On the other hand, the health benefits associated with a diet higher in Omega-3 has been well documented. This was first discovered by scientists in the 1970s researching a particular tribe in Greenland who ate large amounts of fatty fish and seafood, yet displayed no signs of heart disease. It supported the findings that Omega-3s reduced the risks of coronary heart disease as well as triglycerides and atherosclerosis. Further evidence also showed that Omega-3s improve blood flow circulation and prevent plaque build-up in arterial walls.

In addition to the numerous cardio-vascular benefits, Omega-3s have been associated with other positive side effects:

Weight Loss – A high intake of Omega-3s in obese individuals has been shown to promote fat loss and increases in their metabolism.

Insulin Sensitivity – Research has found that Omega-3s improve the insulin sensitivity of cells. This increases the body’s efficiency in storing glucose as glycogen within the muscles as opposed to storing it as fatty tissue – in other words, this keeps you lean.

Reduces Stress – Omega-3s have been found to decrease cellular stress and disruption (this is a precursor for inflammation and numerous modern diseases), as well as contributing to restoring cellular integrity.

Reduced Cancer Risks – Several studies have found a possible link between Omega-3s and a reduced likelihood of cancer (especially breast, colon, and prostate cancers). There is also evidence that Omega-3s may benefit existing cancer patients by improving appetite and energy levels, as well as retaining muscle mass.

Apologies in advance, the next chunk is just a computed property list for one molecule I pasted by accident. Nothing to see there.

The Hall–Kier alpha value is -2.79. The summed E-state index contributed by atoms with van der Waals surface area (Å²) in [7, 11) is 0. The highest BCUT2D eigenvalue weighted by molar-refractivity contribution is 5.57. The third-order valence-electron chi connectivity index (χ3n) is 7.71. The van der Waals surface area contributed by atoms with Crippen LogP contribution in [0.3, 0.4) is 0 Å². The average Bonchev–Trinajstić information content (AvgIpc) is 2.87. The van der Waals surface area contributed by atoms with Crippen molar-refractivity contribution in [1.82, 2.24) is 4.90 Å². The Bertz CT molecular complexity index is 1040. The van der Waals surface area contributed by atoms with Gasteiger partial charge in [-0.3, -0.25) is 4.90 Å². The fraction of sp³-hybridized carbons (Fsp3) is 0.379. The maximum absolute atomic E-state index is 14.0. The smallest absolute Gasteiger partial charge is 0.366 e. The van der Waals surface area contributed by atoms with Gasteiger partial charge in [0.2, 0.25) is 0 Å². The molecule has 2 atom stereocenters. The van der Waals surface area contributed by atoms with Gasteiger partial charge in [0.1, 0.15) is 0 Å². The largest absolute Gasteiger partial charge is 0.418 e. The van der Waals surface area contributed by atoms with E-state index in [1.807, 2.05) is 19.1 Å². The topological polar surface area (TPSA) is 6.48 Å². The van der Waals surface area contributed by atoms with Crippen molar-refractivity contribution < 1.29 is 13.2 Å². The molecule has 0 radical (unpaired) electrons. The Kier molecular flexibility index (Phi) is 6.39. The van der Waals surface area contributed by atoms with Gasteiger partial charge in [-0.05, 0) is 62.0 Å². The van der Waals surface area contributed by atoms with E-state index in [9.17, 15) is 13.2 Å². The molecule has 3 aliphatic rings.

Immune Function – It has been found that particularly with infants and children, Omega-3s improve immune function maturation.

Healthy Brain Function – An increased intake of Omega-3’s (and carnitine) during pregnancy have shown to produce children with higher IQs. High Omega-3s dosages have also helped improve learning disabilities and cognitive disorders in kids, such as ADHD (attention deficient disorder). There is also recent evidence that Omega-3s impede the progression of psychotic and neurological disorders such as schizophrenia and Alzheimer’s disease.

Sources of Omega-3 – Good sources of Omega-3 come mainly from Seafood such as oysters, mussels, prawns, scallops, etc. and Oily fishes of both small and large species. Many fishes nowadays however, tend to contain traces of toxic heavy metals (e.g. lead, nickel and mercury) as well as solvents (e.g. PCBs and PBDEs) due to their feeding and breeding environments. When ingested, these toxic substances can accumulate within our bodies and adversely impact our short health.